Reviews of our GRID BEAM Book:
“Grid Beam: a p2p construction system for the maker movement”
Eric Hunting explains why he loves Grid Beam: April 16, 2012
“The Grid Beam building system is the contemporary incarnation of one of the earliest purposely-designed DIY building systems. One could argue that it is one of the founding roots of what has become the Maker movement.
Overall, Grid Beam is one of the most powerful tools any Maker could add to his repertoire and should be much more popular than it seems to be at present. This is a technology many more people need to learn about. It may need some breakthrough projects to re-introduce this in a way its otherwise excellent introductory book hasn’t.”
A REVIEW By John Craig on September 19, 2017
"This book outlines practical ways to build many things quickly and economically through a system called Grid Beam invented by Ken Isaacs."
The authors lay out solutions to building "real-world projects ranging from furniture and sheds to vehicles, full-size buildings, and industrial equipment."
Lavishly illustrated, the book presents an explanation of what grid beam is as well as a history and advantages of building with grid beam. These are not authors explaining something they know from a distance, both of them have built an amazing array of items with this simple system. Some of the projects include how you can build tables, sleeping lofts, beds, drawer carts, shop tables, pet gates, temporary kitchens, buildings, stage sets, solar concentrators, hydro power systems, garden carts, electric mowers, electric vehicles, fences, and many others.
Grid Beam includes five kinds of parts: beam or "stick" (of wood, aluminum or steel); skin (plywood, sheet metal, or fabric); nuts and bolts; accessories (like wheels, lights, sinks, and drawers); adapters, which let you bolt odd-size accessories into the system.
The strength in this book is its clear presentation and creative use of the system. The authors present what to build and how to build it as well as tips on designing projects, safety procedures, suppliers, and additional resources on the subject.
After reading through the book I had a sensation that Grid Beam should be taught in every high school Shop class in the world.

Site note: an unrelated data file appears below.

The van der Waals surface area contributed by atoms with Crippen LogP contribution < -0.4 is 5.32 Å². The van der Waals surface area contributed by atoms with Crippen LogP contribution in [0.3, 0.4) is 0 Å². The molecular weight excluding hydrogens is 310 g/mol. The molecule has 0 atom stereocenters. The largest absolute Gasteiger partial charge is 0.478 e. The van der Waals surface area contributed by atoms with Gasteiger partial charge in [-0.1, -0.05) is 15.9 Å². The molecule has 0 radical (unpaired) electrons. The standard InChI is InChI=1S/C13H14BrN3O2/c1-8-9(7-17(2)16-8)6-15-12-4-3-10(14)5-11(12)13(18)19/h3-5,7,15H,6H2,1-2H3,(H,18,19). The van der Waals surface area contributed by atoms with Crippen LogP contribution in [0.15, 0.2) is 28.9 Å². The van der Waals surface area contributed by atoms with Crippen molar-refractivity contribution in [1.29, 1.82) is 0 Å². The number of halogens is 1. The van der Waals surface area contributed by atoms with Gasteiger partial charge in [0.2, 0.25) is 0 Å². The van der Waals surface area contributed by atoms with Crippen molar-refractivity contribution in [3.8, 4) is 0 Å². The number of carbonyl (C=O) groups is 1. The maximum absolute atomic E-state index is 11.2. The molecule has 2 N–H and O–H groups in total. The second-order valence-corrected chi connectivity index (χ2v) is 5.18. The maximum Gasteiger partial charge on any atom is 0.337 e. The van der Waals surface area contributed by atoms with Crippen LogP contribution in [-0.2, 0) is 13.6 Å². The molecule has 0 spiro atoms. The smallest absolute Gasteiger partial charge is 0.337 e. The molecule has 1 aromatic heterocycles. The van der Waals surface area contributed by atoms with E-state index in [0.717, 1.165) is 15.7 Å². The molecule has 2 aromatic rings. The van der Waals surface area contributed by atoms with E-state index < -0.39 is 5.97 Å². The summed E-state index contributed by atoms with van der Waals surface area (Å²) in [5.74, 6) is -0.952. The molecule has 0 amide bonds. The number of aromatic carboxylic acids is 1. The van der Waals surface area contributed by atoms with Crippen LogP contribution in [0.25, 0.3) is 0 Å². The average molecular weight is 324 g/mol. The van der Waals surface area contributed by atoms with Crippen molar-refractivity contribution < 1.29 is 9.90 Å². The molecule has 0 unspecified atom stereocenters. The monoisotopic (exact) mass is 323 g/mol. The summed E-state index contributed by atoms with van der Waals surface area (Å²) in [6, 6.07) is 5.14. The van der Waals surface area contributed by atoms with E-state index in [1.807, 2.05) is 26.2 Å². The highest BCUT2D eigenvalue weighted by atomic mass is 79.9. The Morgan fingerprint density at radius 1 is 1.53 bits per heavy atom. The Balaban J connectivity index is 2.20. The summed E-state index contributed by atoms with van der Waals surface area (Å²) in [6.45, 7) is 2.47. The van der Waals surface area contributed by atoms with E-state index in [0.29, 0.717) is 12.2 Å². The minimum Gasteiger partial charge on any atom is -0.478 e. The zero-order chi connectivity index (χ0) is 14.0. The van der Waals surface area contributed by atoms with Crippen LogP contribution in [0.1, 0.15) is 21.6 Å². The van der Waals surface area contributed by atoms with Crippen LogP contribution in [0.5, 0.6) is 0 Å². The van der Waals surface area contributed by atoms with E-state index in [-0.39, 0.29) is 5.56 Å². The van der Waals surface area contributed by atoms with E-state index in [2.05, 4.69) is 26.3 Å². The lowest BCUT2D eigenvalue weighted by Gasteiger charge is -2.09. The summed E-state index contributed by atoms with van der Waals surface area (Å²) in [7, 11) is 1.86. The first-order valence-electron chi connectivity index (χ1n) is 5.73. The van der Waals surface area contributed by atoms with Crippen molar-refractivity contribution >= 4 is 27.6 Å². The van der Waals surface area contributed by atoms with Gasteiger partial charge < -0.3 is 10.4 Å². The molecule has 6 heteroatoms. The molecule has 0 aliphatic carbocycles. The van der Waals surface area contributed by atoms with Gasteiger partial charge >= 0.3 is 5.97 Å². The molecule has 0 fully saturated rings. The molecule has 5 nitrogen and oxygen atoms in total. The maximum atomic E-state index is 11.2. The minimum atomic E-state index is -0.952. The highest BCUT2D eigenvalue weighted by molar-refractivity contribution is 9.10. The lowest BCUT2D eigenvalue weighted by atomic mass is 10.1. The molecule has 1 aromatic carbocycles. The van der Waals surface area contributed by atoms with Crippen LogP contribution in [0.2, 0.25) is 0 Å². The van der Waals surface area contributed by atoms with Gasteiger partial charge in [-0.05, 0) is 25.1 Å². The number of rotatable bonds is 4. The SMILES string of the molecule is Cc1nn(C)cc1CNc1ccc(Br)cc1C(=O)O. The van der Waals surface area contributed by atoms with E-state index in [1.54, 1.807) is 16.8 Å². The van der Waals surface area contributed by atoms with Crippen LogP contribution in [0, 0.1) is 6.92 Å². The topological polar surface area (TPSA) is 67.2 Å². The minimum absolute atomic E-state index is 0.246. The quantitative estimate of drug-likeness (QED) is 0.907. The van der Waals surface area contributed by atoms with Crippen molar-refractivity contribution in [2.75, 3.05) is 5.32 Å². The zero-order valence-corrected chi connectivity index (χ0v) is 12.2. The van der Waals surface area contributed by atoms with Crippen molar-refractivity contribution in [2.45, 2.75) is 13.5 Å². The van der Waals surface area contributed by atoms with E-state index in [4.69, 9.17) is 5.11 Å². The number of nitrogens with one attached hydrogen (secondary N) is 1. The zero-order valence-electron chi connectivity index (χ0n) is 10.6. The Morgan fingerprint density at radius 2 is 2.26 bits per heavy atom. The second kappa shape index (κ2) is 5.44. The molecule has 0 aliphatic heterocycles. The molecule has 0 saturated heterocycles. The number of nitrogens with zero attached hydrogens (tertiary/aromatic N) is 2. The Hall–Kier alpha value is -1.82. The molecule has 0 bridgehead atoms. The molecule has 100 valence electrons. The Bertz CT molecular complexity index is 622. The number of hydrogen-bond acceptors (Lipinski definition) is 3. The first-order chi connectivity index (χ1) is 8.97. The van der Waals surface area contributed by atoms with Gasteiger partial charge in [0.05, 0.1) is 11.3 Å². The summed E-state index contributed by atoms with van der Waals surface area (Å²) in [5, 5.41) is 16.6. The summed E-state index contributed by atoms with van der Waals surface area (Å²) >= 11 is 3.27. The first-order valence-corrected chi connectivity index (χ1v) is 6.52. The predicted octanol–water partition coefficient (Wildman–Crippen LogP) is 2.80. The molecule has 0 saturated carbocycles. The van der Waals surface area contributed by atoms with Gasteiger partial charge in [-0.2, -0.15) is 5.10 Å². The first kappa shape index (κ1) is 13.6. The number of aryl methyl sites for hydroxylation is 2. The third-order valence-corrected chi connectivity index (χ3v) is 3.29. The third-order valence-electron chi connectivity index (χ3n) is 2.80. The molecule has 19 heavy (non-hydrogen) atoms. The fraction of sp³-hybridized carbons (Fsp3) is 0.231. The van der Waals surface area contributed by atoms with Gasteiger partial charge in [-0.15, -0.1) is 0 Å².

One of the more interesting and powerful presentations is the vehicle section of the book. The book does not show pie-in-the-sky illustrations but vehicles that have been built by the authors with the vehicles accompanying photographs, which include electric vehicles, solar-assisted bicycles, reusable electric test bed, scamp (all-terrain vehicle), tractors, go carts, trains, and rockets!
Grid Beam: A Revolution in DIY Engineering
Excerpts from a Review by Sheldon Greaves, Ph.D. - Posted on July 15, 2017
..."Everyone who sees this system used or explained is tempted to draw comparisons with the Erector Set, first marketed by A. C. Gilbert in 1913. But while the Erector Set embodied Gilbert’s belief that children learn through play, what is less well known is the role of the Erector Set as an engineering prototyping tool. Donald Bailey of the Royal Engineers used an erector set in 1940 to prototype the famous portable Bailey Bridge that allowed allied forces to cross rivers quickly. Yale Medical School student William Sewell created the first working artificial heart in 1949 with Erector girders, motor, and some pieces of rubber from a party noisemaker. Using this device, he succeeded in keeping a dog alive for 63 minutes. (See Susan Adams, “Boy Toy” Forbes, 11 Nov. 2002)"
"Everyone who sees this system used or explained is tempted to draw comparisons with the Erector Set, first marketed by A. C. Gilbert in 1913. But while the Erector Set embodied Gilbert’s belief that children learn through play, what is less well known is the role of the Erector Set as an engineering prototyping tool.
The value of the Erector Set as an educational tool was cemented when in 1918 the US Council of Defense ordered all toy factories to stop manufacturing toys and retool to produce war materiel. Gilbert lobbied successfully to keep his and other toy factories making toys by meeting with the Council and bringing Erector Sets for them to look at. Before long, the legislators were all down on the floor playing with the sets, and came away convinced that toys such as Gilbert’s were necessary to shape the minds of future engineers and architects.
Now, imagine the Erector Set taken to the next order of magnitude..."
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